Poverty in the Philippines can also be seen as the result of a drastic disparity between different demographic sections in the country. The disparity between the top ten percent and the bottom ten percent is one of the largest in the entire world. According to the Financial Express, the richest top ten percent of families in the Philippines makes more than one-third of the country’s entire income. If the Philippines’ economy was as strong as the United States’ or Japan’s, this wouldn’t be as much of an issue. However, the Philippines is a developing country and its disparity between the rich and the poor is actually much greater than either of those economic powerhouses. Also, there is a disparity between the urban and rural populations in the Philippines. The rural population actually makes up over two-thirds of the poor people in the country. This is because the government has been developing the urban parts of the country while virtually ignoring the rural population, even though there are more people in rural areas than there are in urban areas. Because of this, the smaller percentage of poor people in urban areas are helped, while the larger percentage in rural areas are left alone.

Although the slow poverty reduction in the country has been very slow for the past few decades, there are several policies that can help improve the reduction rate. One way is to improve education in the country and create policies that will allow all children to attend school. This will allow more people to gain job opportunities that they might not have had before. It might also help raise entrepreneurship in the country, which will add to the country’s economic growth. Also, improved education on health might help the public become more aware of how to use contraception, which will reduce the high population growth in the country. Another way to reduce poverty is to make more roads and bridges between rural and urban areas, which will allow farmers easier access to the markets. This will expand the growth of the agriculture industry, which is a huge part of the country’s economy. If these policies, along with improved economic growth, are put into action, it is likely the poverty rate

References

Australian Government. (2011, May 10). Philippines: development challenges. Retrieved from http://www.ausaid.gov.au/‌country/‌country.cfm?CountryID=31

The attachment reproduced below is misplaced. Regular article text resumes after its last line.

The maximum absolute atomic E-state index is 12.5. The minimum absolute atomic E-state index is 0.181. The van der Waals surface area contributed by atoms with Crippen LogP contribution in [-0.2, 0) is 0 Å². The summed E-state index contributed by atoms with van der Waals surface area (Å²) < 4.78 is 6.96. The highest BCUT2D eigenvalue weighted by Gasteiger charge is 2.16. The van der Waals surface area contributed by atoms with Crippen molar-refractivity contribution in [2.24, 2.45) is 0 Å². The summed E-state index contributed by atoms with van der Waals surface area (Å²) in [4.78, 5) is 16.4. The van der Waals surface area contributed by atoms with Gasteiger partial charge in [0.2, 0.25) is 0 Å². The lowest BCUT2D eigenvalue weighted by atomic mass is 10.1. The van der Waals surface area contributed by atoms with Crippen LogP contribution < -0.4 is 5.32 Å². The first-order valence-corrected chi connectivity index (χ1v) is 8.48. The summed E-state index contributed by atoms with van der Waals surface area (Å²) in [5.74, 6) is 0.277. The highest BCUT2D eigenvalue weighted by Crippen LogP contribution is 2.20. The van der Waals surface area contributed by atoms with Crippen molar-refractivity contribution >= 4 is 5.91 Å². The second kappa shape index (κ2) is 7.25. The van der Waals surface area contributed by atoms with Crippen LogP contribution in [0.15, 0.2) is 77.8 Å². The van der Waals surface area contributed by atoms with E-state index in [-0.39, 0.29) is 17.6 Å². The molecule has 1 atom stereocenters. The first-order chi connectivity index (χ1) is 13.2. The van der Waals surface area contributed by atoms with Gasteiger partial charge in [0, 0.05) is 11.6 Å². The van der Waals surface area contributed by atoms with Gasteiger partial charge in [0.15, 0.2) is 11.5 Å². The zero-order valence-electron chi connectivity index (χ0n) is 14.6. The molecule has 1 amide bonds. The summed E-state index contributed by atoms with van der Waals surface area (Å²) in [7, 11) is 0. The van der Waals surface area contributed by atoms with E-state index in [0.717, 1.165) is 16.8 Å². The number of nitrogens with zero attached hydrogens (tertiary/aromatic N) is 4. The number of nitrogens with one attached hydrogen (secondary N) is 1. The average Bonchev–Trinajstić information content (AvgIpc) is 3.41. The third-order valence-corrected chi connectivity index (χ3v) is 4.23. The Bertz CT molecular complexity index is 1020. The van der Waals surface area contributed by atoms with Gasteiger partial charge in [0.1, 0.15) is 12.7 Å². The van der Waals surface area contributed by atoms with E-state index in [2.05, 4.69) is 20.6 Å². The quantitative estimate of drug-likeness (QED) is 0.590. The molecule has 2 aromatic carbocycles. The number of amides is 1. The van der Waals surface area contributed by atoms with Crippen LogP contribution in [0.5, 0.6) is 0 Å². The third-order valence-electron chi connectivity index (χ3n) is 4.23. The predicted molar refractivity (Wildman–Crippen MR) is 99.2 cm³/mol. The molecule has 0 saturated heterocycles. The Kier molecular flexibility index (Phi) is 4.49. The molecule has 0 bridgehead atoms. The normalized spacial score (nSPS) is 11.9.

Balisacan, Arsenio. Why Does Poverty Persist in the Philippines? Facts, Fancies, and Policies. SEARCA (Southeast Asian Regional Center for Graduate Study and Research in Agriculture. Agriculture & Development Discussion Paper Series: N2007, March 2007.

Central Intelligence Agency. (n.d.). Philippines. Retrieved May 31, 2011, from https://www.cia.gov/‌library/‌publications/‌the-world-factbook/‌geos/‌rp.html

Index Mundi. (2010, March 11). Philippines population below poverty line. Retrieved from http://www.indexmundi.com/‌philippines/‌population_below_poverty_line.html

Zulueta, E. (2010, December). Country report: Philippines. Retrieved from http://13zulued.wordpress.com/‌2010/‌12/‌17/‌economic-report-of-the-philippines/

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Comments
  1. Kirsten says:

    Eduardo,

    The student communicates information that is always relevant.
    - you deal with many different issues, but you do a good job of linking them to poverty. However, you don’t use absolute or relative poverty where relevant.
    The student organizes information into a well-developed and logical sequence, appropriate to the format required.
    - your ideas flow to the next with topic sentences that are well written and appropriate.
    Presentation and expression are clear, concise and effective, and the language, style and visual representation used are always appropriate to the audience and purpose.
    - Love the graphics.
    All sources of information are documented according to a recognized convention.
    - the second and third lines need to be indented. I know this is difficult to do in Word Press, but you could have attached the document to the post.

    Criterion D: 7

  2. Kirsten says:

    You also could have included some stats on urban vs. rural poverty.

  3. heiz sander says:

    lot of it is do to bribery. you possibly pay the police over ther to even give you trafic tcket.. wher in the world do you have the police to help you or do something.